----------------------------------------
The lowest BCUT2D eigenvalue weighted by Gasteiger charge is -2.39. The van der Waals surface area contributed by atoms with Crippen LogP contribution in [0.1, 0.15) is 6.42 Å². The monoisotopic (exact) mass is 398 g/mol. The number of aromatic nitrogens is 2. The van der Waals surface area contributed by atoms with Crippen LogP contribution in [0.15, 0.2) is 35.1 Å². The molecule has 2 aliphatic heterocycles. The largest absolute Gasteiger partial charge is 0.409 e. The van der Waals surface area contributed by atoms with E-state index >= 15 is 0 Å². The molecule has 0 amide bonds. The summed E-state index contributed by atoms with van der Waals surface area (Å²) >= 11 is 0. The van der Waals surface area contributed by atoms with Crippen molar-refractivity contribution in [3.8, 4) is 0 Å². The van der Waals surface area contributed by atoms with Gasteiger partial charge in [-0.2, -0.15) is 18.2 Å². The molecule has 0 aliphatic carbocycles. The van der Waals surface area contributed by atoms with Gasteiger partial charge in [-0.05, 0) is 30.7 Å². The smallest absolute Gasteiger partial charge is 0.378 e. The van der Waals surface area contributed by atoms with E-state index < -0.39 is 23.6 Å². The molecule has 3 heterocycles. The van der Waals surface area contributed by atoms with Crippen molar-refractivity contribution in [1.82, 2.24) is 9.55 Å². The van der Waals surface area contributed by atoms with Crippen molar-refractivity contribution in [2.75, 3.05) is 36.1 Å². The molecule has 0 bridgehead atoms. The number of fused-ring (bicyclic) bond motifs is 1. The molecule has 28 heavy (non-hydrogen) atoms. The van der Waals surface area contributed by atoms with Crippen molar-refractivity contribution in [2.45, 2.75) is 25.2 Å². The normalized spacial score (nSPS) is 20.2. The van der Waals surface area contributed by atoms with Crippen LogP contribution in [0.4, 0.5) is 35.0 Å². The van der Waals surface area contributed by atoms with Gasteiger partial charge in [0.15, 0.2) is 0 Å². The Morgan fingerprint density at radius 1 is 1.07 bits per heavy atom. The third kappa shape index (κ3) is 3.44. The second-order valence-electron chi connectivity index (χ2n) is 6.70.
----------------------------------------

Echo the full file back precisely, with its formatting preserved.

The lowest BCUT2D eigenvalue weighted by Gasteiger charge is -2.39. The van der Waals surface area contributed by atoms with Crippen LogP contribution in [0.1, 0.15) is 6.42 Å². The monoisotopic (exact) mass is 398 g/mol. The number of aromatic nitrogens is 2. The van der Waals surface area contributed by atoms with Crippen LogP contribution in [0.15, 0.2) is 35.1 Å². The molecule has 2 aliphatic heterocycles. The largest absolute Gasteiger partial charge is 0.409 e. The van der Waals surface area contributed by atoms with E-state index >= 15 is 0 Å². The molecule has 0 amide bonds. The summed E-state index contributed by atoms with van der Waals surface area (Å²) >= 11 is 0. The van der Waals surface area contributed by atoms with Crippen molar-refractivity contribution in [3.8, 4) is 0 Å². The van der Waals surface area contributed by atoms with Gasteiger partial charge in [-0.2, -0.15) is 18.2 Å². The molecule has 0 aliphatic carbocycles. The van der Waals surface area contributed by atoms with Gasteiger partial charge in [-0.05, 0) is 30.7 Å². The smallest absolute Gasteiger partial charge is 0.378 e. The van der Waals surface area contributed by atoms with E-state index < -0.39 is 23.6 Å². The molecule has 3 heterocycles. The van der Waals surface area contributed by atoms with Crippen molar-refractivity contribution in [1.82, 2.24) is 9.55 Å². The van der Waals surface area contributed by atoms with Crippen molar-refractivity contribution in [2.75, 3.05) is 36.1 Å². The molecule has 0 bridgehead atoms. The number of fused-ring (bicyclic) bond motifs is 1. The molecule has 28 heavy (non-hydrogen) atoms. The van der Waals surface area contributed by atoms with Crippen molar-refractivity contribution in [2.45, 2.75) is 25.2 Å². The normalized spacial score (nSPS) is 20.2. The van der Waals surface area contributed by atoms with Crippen LogP contribution in [0.4, 0.5) is 35.0 Å². The van der Waals surface area contributed by atoms with Gasteiger partial charge in [0.15, 0.2) is 0 Å². The Morgan fingerprint density at radius 1 is 1.07 bits per heavy atom. The third kappa shape index (κ3) is 3.44. The second-order valence-electron chi connectivity index (χ2n) is 6.70.